Here is how an ‘alt’ tag looks in HTML coding: <img src=”gourmet-coffee.jpg” alt=”gourmet coffee for sale”>

Below is an example of what that would look like:

landing page experience 3

Your page load time (page speed).

Search engines like Yahoo, Bing, and Google factor in the speed of your page. The reason being is they don’t want a user to click on your ad and wait 3 minutes for your landing page to load – this leads users to click away and then you receive a poor experience on your website. Here are two simple ways to speed up your landing page:

1) Use compact image sizes and limit the overall amount of images being used. A great website to do this is www.compressor.io.

2) Limit the amount of coding. We understand that coding is important, but we recommend making it as clean as possible. Do not add widgets or pop ups to your landing page that are not necessary – this is by far the worst.

How many landing pages do you need?

This is by far the most important question when it comes down to PPC/Google Grant management. The answer: you’ll need a landing page for every ad group title (keyword on focus) you’re trying to advertise. If your ad groups (keyword on focus) were, for example: "gourmet coffee for sale", "gourmet coffee maker", and "gourmet coffee beans", then you should create one landing page for each ad group. If we added "French gourmet coffee beans" as the fourth ad group, then you should create a new landing page for that new ad group. The word "French" is highly specific to what a user is searching for and it should have its own landing page.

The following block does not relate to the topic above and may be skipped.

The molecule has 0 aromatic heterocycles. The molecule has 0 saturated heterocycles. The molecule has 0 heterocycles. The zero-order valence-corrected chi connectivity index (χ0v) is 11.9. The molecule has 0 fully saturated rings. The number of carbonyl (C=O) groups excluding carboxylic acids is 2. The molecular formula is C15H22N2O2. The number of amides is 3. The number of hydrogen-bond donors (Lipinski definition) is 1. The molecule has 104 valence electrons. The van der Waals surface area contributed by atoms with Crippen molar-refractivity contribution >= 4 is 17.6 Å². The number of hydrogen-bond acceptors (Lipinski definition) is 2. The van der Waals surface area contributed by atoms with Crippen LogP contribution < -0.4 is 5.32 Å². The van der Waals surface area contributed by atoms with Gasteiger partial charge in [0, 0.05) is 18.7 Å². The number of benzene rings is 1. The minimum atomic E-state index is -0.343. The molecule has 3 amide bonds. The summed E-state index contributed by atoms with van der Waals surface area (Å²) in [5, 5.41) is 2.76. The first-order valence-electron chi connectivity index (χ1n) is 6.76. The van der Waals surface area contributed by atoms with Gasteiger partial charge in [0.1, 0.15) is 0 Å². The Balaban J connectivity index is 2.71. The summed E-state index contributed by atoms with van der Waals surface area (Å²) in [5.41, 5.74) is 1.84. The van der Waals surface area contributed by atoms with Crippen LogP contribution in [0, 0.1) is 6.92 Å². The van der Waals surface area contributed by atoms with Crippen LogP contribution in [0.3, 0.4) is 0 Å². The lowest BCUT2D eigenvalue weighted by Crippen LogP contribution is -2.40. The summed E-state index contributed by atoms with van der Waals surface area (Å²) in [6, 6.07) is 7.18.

However, you should avoid having duplicate content with different keywords, as that can hurt your website and performance in search engines. In order to fix this problem, do not index the page, a process that we discuss in depth and can help you with, if you wanted to do some further reading.

Side note: Ever heard of Google's nonprofit program?

Did you know Google provides nonprofits with $10,000 per month in free advertising credit? This program is known as Google Grants and it's available to almost every 501c3 nonprofit organization. Learn how we can help you get the most out of the Google Grant program. Click below to get started!
There's a smarter way to do Google Grants.

Carlos Vizcardo

Carlos Vizcardo
Carlos is the Founder of Elevate Clicks and owns a few passive income websites. He started his first nonprofit at 19 years old and has been involved in the nonprofit world ever since. He currently owns two cats and one dog.